Let’s look at the most important part: calculating how we transfer weight from source nodes to targets.
The weight of each target node is the sum of the nodes’ weights that point to it, sum(n.NodeWeight)
Divide each source node’s weight by the number of nodes it links to, n.NodeCount
Only transfer part of the weight, multiplying by the @DampingFactor, 0.85
You can see there’s a damping factor, which is the percentage of a node’s weight that gets transferred via its edge to another node.
We also include a margin of error, which is a small number that represents an acceptable amount of precision.
Now we’re ready to run PageRank.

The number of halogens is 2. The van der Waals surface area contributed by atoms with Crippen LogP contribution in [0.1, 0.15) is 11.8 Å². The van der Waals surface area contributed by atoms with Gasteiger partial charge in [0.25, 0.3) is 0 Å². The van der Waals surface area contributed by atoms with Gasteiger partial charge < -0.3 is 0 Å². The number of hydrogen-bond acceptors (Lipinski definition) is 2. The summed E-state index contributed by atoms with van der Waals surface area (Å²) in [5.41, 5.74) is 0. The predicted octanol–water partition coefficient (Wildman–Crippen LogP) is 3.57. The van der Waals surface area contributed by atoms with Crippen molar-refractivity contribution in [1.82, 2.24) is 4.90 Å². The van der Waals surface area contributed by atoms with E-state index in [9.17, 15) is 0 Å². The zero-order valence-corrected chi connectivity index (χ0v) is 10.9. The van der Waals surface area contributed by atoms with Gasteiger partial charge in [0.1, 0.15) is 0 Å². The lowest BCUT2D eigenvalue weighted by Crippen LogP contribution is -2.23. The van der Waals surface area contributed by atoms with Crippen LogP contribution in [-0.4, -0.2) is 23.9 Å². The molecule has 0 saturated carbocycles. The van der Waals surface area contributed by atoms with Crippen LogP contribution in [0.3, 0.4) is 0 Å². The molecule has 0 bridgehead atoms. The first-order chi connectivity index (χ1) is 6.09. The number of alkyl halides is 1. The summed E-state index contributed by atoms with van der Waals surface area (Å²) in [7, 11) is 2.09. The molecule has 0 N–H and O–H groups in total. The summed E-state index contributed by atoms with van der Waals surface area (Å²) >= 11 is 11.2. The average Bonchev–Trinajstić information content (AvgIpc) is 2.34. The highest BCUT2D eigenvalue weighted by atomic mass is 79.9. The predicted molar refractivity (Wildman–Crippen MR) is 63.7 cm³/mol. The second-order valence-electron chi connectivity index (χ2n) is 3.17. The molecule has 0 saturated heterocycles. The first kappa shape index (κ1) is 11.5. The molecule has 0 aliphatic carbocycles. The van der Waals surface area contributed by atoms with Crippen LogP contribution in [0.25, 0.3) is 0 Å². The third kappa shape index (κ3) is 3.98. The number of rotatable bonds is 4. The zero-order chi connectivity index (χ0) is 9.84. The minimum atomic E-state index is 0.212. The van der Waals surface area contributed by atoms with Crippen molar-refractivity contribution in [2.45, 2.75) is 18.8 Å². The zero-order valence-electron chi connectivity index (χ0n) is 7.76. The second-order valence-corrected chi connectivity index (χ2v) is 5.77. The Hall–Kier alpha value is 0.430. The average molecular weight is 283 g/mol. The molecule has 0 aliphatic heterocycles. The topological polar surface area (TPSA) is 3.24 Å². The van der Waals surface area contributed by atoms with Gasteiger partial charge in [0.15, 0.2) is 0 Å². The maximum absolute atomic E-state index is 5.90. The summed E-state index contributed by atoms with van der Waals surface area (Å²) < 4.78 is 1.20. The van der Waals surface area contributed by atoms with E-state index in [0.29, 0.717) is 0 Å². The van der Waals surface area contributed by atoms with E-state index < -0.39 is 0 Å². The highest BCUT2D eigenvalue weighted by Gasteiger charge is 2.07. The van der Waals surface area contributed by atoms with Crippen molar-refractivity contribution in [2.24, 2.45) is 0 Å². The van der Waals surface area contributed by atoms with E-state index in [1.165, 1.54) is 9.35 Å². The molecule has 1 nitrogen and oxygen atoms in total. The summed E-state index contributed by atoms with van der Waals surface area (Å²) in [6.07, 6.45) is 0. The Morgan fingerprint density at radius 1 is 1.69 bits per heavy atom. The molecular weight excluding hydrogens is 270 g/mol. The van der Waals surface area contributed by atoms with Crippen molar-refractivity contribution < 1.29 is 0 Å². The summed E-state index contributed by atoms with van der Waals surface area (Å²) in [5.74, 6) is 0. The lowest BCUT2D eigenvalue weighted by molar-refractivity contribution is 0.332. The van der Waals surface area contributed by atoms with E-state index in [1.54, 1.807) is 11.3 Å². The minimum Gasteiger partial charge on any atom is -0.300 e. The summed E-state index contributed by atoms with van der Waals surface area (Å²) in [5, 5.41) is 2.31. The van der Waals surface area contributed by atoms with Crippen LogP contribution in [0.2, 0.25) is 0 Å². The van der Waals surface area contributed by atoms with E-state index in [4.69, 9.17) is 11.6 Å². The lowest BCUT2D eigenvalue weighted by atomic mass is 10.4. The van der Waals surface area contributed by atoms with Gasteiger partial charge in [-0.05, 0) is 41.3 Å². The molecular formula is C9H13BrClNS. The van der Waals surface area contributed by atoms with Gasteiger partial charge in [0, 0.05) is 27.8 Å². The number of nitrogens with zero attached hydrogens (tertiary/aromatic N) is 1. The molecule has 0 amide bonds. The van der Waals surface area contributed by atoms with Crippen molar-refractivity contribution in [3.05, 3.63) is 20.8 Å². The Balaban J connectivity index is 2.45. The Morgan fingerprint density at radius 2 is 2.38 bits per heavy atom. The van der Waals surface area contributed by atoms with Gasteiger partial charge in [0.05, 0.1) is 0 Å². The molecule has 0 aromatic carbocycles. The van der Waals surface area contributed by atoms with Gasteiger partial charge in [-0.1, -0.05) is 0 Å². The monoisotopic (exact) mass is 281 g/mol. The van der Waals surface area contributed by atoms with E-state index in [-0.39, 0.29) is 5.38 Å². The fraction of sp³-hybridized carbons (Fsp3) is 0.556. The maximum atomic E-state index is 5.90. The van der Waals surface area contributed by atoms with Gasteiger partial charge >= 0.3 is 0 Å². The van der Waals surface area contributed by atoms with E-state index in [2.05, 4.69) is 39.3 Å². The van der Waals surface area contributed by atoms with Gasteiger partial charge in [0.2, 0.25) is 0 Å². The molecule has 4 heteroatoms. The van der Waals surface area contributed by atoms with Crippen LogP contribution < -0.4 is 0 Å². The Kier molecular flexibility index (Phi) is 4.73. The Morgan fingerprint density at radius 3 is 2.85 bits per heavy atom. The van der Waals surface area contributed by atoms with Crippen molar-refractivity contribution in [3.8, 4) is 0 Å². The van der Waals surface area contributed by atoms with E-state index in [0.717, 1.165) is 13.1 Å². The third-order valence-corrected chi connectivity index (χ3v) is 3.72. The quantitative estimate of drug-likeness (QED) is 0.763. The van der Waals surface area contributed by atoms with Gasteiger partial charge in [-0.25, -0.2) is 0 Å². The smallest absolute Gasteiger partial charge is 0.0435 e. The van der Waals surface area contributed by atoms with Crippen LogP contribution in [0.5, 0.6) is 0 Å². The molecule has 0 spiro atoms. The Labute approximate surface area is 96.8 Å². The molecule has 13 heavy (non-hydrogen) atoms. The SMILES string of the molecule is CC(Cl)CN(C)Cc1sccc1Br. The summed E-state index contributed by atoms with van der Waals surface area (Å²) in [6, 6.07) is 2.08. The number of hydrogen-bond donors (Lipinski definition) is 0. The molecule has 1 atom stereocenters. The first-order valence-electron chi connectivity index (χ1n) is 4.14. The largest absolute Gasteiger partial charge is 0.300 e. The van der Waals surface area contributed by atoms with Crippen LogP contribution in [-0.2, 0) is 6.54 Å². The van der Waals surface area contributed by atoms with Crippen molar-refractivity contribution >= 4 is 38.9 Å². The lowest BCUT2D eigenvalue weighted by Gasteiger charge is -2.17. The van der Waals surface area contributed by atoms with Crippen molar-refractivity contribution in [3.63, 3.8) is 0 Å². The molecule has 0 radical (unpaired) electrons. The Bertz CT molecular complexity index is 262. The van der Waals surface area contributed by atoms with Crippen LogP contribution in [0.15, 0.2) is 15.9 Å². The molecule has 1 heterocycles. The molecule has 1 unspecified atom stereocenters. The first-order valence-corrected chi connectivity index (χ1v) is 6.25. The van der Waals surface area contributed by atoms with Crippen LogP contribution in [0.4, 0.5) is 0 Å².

This example takes 5 iterations to complete. It turns out computing PageRank for the entire world wide web takes only 100 iterations.
I’d recommend you try this out yourself. My code is available on GitHub.
This previous Saturday was SQL Saturday Oregon. My favorite was a workshop Q&A about how to give technical presentations, organized by Jes Borland. Present were a good mix of newcomers, experienced speakers, and inexperienced speakers. Here’s what I took away from the session.
Why Should I Speak?
Technical presentations make you more comfortable when speaking at work.
Technical presentations make you more comfortable speaking in public, which is a great skill.
You meet new and interesting people. The networking is great.
It’s a great way to conquer a fear.
Use the ‘Rule of 3’ - present 3 key ideas, and that’s it.
Rehearse. A lot.
Record yourself. See how you look afterwards. Adjust. Repeat